Tracheostomy: How to Protect the Child with a Trach Tube :: Nationwide Children's Hospital

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Tracheostomy: How to Protect the Child with a Trach Tube

Remember, the air your child breathes goes directly into the lungs through the trach tube. Protect the air that goes into your child’s lungs.

Dirt and Dust

When your child is outside, it is important to protect the trach opening from anything that could blow into it. The Humid-Vent works well to protect the trach opening (Picture 1).
Image of humid-vent

Picture 1: Humid-Vent

Warmth

The lungs are warm – they are at body temperature, (about 98.6°F). A breath of cold air can cause the muscles around the airways to tighten or spasm. If that happens, breathing will be more difficult.
When your child first gets his or her trach, the air needs to be humidified through the mist collar before it goes through his trach and into the lungs. As his lungs get used to the cooler air, the Humid-Vent will provide enough warmth to prevent any serious problems.

Eating and Drinking

  • Give your child plenty of water or other liquids to drink. This keeps the mucus thin and moist. Moist mucus is easier to cough up or suction out of the lungs.
  • If your child chokes or vomits, hold him with his head down or turned to the side until choking stops.
  • Place an infant on his side after eating in case he vomits.
  • Turn your child’s head so that anything he spits up will flow away from the trach.
  • Keep the trach tube loosely covered during feeding. Supervise meals to keep food out of the trach tube. If you see food or liquid in the trach, suction the trach and mouth immediately, then call your doctor.

Clothing

  • You do not need to buy special clothing for your child. Do not dress your child in turtleneck shirts. Keep clothing away from the trach tube.
  • Avoid necklaces, strings, fuzzy clothing, fuzzy blankets, and stuffed animals. Tiny beads or fibers can get into the trach and make it hard for your child to breathe.

Bathing Your Child

Image of washing infant with trach tube

Picture 2: Do not let water get into the trach tube.

  • You may bathe your child in a bathtub, but do not let water get into the trach.
  • Place a Humid-Vent on the trach to help keep water out of your child’s lungs.
  • To shampoo, lay the child on his back with his head over the sink.
  • Give your child time to play in the water, but be sure to stay with him even during playtime.
  • Use care when bathing your child.
    • Use shallow water.
    • Use the Humid-Vent.
  • NEVER LEAVE YOUR CHILD ALONE IN THE TUB.
  • Do not let your child take showers.
  • CAUTION: Do not use powders, aerosol sprays, perfumes, or cleaning fluids in the same room with your child. Particles and fumes can get into the lungs through the trach. This can cause a burning feeling and breathing problems.
  • Have the suction equipment ready to use if needed.

Playing

Even though your child has a trach, he will still want to play. Encourage normal play, but:
  • Remove thin objects and small parts from all indoor play areas. Some children like to put these tiny objects into the trach. Avoid tiny toys. Remember that anything that goes in the trach can go directly into the lungs or can block the trach.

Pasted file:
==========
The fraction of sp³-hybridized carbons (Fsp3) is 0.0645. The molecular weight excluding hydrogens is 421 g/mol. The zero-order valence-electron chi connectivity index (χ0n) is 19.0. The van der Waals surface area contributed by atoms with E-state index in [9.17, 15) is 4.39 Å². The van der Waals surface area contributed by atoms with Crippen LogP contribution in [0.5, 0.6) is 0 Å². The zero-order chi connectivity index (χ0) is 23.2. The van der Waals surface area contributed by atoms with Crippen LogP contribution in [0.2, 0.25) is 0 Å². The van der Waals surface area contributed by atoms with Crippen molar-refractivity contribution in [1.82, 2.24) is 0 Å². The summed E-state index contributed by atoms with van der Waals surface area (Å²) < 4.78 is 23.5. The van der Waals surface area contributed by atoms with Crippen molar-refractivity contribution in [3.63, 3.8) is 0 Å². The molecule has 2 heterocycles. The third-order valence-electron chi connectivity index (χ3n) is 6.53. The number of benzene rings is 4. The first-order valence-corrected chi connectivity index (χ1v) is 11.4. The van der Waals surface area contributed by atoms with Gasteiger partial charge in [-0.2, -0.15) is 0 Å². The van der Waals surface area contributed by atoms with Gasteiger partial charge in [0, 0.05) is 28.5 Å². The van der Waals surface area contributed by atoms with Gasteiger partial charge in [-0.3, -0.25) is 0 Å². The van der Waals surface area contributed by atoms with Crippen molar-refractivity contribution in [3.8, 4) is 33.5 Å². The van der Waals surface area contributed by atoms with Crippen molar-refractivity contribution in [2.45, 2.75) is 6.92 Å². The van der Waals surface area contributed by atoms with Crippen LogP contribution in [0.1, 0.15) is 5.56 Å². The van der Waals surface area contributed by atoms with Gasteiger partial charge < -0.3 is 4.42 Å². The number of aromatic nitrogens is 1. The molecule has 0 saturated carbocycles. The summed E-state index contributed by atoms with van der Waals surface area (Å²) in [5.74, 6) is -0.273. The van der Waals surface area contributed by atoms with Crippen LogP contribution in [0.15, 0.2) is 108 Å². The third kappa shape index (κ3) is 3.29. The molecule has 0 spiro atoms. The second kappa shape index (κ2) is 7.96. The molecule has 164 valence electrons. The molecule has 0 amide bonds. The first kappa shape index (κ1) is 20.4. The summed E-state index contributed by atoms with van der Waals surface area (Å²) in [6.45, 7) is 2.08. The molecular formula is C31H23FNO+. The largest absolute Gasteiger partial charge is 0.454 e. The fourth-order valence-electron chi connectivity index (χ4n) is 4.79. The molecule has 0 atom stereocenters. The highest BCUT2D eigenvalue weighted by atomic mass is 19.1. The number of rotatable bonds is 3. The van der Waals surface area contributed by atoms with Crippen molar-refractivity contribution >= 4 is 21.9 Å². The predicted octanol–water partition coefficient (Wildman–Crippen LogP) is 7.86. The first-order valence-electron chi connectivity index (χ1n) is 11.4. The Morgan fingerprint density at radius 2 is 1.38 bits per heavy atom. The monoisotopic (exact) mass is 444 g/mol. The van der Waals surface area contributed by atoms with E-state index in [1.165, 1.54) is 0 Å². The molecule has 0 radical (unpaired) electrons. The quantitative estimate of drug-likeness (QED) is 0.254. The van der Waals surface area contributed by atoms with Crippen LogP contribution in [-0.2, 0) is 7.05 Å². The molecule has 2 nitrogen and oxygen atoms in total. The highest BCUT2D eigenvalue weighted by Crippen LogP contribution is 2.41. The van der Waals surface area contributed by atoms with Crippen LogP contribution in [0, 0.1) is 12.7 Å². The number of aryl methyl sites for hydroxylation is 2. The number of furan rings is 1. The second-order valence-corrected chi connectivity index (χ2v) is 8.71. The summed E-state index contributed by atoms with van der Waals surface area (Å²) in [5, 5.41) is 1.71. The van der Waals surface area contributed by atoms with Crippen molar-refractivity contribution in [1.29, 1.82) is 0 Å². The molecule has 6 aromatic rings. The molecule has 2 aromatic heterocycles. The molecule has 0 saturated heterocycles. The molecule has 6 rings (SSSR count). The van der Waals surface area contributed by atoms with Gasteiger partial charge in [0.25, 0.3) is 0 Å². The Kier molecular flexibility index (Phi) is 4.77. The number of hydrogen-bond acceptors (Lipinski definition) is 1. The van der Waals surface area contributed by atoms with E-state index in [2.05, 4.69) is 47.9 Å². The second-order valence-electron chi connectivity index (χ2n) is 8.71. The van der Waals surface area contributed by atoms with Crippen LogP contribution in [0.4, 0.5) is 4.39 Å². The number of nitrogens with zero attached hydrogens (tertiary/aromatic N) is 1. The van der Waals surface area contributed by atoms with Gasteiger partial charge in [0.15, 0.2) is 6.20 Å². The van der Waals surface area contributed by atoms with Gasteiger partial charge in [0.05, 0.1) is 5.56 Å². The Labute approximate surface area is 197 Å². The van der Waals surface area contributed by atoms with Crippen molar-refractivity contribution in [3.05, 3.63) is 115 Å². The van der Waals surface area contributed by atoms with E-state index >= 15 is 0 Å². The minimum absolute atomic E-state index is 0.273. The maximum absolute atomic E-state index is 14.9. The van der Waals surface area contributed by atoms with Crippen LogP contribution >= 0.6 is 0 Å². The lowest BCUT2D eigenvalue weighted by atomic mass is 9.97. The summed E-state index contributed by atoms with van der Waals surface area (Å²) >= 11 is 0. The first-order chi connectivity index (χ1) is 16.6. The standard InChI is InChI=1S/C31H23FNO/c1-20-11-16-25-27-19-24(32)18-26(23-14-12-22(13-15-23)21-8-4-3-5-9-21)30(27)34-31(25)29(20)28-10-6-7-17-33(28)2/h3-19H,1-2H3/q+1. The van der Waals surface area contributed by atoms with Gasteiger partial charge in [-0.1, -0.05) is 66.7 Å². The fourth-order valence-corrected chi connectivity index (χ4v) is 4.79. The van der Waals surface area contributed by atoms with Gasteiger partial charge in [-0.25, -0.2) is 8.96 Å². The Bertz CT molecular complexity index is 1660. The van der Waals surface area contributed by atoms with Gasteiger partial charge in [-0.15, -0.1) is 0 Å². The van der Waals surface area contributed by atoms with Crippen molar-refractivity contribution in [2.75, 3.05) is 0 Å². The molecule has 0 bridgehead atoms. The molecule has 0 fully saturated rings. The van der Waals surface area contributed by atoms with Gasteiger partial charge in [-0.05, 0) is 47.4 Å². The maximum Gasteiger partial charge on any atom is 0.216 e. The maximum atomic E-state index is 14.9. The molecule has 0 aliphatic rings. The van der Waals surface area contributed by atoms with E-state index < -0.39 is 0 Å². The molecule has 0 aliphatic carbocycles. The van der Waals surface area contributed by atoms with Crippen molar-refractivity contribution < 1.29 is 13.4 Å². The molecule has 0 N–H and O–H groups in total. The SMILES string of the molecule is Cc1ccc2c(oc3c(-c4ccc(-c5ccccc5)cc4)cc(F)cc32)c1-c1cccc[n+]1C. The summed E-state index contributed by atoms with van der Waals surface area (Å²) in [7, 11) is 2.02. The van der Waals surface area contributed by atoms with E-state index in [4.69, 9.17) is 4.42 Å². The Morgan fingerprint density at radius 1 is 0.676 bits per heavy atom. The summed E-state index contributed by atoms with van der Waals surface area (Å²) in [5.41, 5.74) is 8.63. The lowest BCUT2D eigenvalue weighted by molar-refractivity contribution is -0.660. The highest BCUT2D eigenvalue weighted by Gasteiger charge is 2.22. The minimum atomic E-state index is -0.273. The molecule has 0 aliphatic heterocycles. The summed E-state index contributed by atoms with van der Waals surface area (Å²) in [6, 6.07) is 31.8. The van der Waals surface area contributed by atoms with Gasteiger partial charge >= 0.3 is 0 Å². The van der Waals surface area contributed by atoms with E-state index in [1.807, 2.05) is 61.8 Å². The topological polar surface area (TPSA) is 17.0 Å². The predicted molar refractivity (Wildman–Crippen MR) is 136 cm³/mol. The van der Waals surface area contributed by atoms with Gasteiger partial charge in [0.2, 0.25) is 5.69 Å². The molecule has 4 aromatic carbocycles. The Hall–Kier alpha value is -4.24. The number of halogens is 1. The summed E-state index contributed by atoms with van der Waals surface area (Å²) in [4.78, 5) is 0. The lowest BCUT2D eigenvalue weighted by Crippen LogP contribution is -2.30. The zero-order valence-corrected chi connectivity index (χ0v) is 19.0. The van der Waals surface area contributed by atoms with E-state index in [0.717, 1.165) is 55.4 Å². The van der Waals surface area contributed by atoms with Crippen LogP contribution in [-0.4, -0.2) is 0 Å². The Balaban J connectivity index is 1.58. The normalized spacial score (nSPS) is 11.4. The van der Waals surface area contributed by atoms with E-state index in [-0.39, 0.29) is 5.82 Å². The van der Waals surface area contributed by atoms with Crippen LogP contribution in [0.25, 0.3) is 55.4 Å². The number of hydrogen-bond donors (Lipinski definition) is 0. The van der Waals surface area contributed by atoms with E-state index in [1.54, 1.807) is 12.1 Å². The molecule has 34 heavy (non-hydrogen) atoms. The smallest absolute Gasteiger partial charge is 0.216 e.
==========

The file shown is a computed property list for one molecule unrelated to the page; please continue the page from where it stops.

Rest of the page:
• When your child is outside, it is important to protect the trach opening from anything that could blow into it. Either the Humid-Vent or a disposable mask will protect the trach opening.
  • Avoid sand boxes.
  • Supervise play at all times, especially with other children. Be sure they understand not to touch or pull the trach.
  • Unless your doctor tells you otherwise, the only activities your child cannot do are:
    • Contact sports, such as football or soccer
    • SWIMMING – A child with a trach should NEVER go swimming or run through a sprinkler until after the trach has been removed for good and the trach site has healed.

Other Safety Tips

  • Your child should not be around anyone who smokes cigarettes, pipes, or cigars.
  • Smoke will irritate your child’s lungs. In public areas, sit in non-smoking sections when possible.
  • Your child should not be in direct contact with animals with fine hair. If you have an animal, you will need to dust and sweep more often. Animal hair can float in the air and get into the trach.
  • Keep your child away from dust and mold. Try to dust and vacuum every day or every other day.
  • Do not use powders, perfumes, chlorine bleach, ammonia, aerosol sprays or other cleaning products in the same room with your child. Particles and fumes can get into the lungs through the trach. This can cause a burning feeling and breathing problems.
  • Always carry the travel bag with you (see HH-II-204) when you are away from home and even room-to-room.
  • Follow your child’s doctor’s directions for trach care.
  • Only people who have been trained by a healthcare professional should do trach care.
  • Always have extra trach tubes for an emergency (same size and one smaller). Do not re-sterilize trach tubes. Do not place the trach tube anywhere the temperature is over 120º F (in the car on a hot day for example). Avoid over-inflating the trach tube cuff. This can injure your child’s windpipe.
  • Watch for these signs of infection and notify your child’s doctor if there is:
    • Red, inflamed skin at stoma
    • Foul-smelling mucus
    • Bright red blood in mucus
  • Take only a few seconds to suction. Take a short break before you suction again.
  • Learn CPR.
    • You will learn CPR at the hospital (see HH-II-205)
    • All your child’s caregivers must know CPR.
    • Post CPR instructions near the bedside at home.
    • Post emergency numbers near the phone at home.

 

Tracheostomy: How to Protect the Child with a Trach Tube (PDF)

HH-II-207 6/12, Reviewed 4/15 Copyright 2012, Nationwide Children's Hospital

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